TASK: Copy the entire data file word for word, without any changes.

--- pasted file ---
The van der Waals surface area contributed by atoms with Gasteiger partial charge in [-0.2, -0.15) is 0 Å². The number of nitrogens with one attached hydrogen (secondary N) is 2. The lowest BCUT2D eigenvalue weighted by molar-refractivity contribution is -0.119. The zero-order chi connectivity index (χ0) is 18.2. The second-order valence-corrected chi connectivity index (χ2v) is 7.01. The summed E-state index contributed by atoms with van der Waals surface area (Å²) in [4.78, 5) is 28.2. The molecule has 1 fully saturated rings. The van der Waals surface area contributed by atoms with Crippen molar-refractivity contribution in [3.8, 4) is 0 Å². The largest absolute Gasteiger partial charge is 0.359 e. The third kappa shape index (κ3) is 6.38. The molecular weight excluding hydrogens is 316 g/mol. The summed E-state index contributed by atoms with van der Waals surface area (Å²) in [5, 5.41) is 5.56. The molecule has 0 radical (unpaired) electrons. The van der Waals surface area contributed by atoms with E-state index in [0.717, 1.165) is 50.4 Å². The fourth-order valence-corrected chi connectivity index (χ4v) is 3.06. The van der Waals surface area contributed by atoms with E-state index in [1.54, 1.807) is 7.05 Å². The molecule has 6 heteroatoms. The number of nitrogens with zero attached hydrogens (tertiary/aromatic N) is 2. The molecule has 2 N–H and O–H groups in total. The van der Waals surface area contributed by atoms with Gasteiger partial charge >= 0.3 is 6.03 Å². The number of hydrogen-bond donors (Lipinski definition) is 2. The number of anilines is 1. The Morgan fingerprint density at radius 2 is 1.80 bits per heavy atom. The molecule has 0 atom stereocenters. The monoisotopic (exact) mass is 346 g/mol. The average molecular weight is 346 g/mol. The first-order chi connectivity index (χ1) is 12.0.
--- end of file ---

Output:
The van der Waals surface area contributed by atoms with Gasteiger partial charge in [-0.2, -0.15) is 0 Å². The number of nitrogens with one attached hydrogen (secondary N) is 2. The lowest BCUT2D eigenvalue weighted by molar-refractivity contribution is -0.119. The zero-order chi connectivity index (χ0) is 18.2. The second-order valence-corrected chi connectivity index (χ2v) is 7.01. The summed E-state index contributed by atoms with van der Waals surface area (Å²) in [4.78, 5) is 28.2. The molecule has 1 fully saturated rings. The van der Waals surface area contributed by atoms with Crippen molar-refractivity contribution in [3.8, 4) is 0 Å². The largest absolute Gasteiger partial charge is 0.359 e. The third kappa shape index (κ3) is 6.38. The molecular weight excluding hydrogens is 316 g/mol. The summed E-state index contributed by atoms with van der Waals surface area (Å²) in [5, 5.41) is 5.56. The molecule has 0 radical (unpaired) electrons. The van der Waals surface area contributed by atoms with E-state index in [0.717, 1.165) is 50.4 Å². The fourth-order valence-corrected chi connectivity index (χ4v) is 3.06. The van der Waals surface area contributed by atoms with E-state index in [1.54, 1.807) is 7.05 Å². The molecule has 6 heteroatoms. The number of nitrogens with zero attached hydrogens (tertiary/aromatic N) is 2. The molecule has 2 N–H and O–H groups in total. The van der Waals surface area contributed by atoms with Gasteiger partial charge >= 0.3 is 6.03 Å². The number of hydrogen-bond donors (Lipinski definition) is 2. The number of anilines is 1. The Morgan fingerprint density at radius 2 is 1.80 bits per heavy atom. The molecule has 0 atom stereocenters. The monoisotopic (exact) mass is 346 g/mol. The average molecular weight is 346 g/mol. The first-order chi connectivity index (χ1) is 12.0.